The reinvigoration of Exodus was tragically put on hold in 2002 when original vocalist Paul Baloff suffered a stroke while riding his bike and lapsed into a coma, eventually being taken off life support at his family's request. While Holt was pained by the loss of his old friend and bandmate, he was determined to soldier on: "I felt like I still have something to prove, even if I don't. I still keep a chip on my shoulder."
Billy recovered fully in 2003, and Testament was offered a slot at a metal festival in Eindhoven, the Netherlands. Reenlisting the participation of Skolnick, who had left the band to pursue his interest in jazz, Testament rediscovered the pleasures of touring for new audiences and found itself poised to regain some of its past glory. As Billy explains, "The whole music business is all about timing. The reunion show that brought people together again enabled people to put their problems aside, to do it for the music. The reason those bands weren't touring was that the climate of metal wasn't right.
"I think the bands like Shadows Fall, Trivium, and Chimaira all these bands making names for themselves by bringing back our style of music its perfect for a band like us," he continues.
By the time this article is published, Testament will have played two sold-out shows at the Independent, a triumphant homecoming in a city eager to acknowledge its extensive thrash history. On April 29, they will release their first album of new material in nine years, The Formation of Damnation, on Nuclear Blast, a label that is also the new home of Exodus, who released The Atrocity Exhibition ... Exhibit A in October 2007.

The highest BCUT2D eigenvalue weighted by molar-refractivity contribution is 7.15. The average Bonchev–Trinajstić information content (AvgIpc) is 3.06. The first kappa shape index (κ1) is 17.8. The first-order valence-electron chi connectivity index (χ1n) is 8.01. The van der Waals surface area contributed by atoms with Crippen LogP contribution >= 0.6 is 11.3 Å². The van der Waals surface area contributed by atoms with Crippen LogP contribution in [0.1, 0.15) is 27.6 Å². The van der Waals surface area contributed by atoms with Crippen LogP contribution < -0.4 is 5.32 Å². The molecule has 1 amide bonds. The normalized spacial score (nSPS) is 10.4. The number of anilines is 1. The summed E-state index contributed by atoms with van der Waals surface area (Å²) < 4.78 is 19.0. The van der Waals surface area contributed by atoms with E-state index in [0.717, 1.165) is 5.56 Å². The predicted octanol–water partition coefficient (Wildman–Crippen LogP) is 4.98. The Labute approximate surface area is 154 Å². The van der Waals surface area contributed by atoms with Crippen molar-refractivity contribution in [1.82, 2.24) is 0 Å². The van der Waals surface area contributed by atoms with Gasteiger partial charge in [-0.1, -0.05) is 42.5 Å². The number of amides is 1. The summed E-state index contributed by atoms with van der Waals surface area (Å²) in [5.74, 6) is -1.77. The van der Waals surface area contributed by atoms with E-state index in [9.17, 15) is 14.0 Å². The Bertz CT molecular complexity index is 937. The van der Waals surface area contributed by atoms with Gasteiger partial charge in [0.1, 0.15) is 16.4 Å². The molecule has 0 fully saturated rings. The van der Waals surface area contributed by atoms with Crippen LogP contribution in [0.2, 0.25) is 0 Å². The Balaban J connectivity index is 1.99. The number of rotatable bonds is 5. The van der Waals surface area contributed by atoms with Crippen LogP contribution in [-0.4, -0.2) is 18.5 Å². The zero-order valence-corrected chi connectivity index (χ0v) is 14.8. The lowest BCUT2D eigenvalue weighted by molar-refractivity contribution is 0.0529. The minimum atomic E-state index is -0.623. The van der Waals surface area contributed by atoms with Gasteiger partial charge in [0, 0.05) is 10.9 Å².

Billy describes the Testament release as a return to form, with more traditional thrash elements replacing the midtempo brutality that defined their '90s material. "We hadn't written a record that had lead guitar sections," he says. "We have Alex Skolnick back in the band it was feeling good, like it used to. I wanted to sing more, not do death metal vocals. I wanted it to be heavy, but have catchy melodies." The few tracks that Nuclear Blast has divulged to journalists confirm his analysis: they include scorching Skolnick shred and singing that is at times almost hooky.
The Atrocity Exhibition is a more modern-sounding recording, appropriating the blast beats and Byzantine song structures of death metal and continuing the trend established by the act's two other recent releases, 2004's Tempo of the Damned and 2005's Shovelheaded Kill Machine (both Nuclear Blast). This evolution has its detractors, much to Holt's frustration. "Some people want me to write Bonded by Blood over and over again," he says, "But I can't." Despite the protestations of the purists, Exodus's recent material is invariably successful at adapting the techniques and innovations of a new generation of metal without compromising the group's essential sound.
Both bands will continue to tour voraciously throughout the spring and summer, eager to win over new fans with their daunting chops and undimmed energy. According to Holt, their hard work on the road is already paying off. "It's a change for us to look out in the audience and see kids that are 17 or 18 years old," he says. "In the last five years we've been beating ourselves to death on tour and we've acquired a new audience. The old guys all have mortgages and their wives won't let them go to shows anymore." This time around, even the subprime lending crisis is unlikely to deter Exodus and Testament. Far from being nostalgia acts, the two bands have relied on their competitive natures to keep their music on the bleeding edge of metal, refusing to sacrifice even a lone beat-per-minute to old age.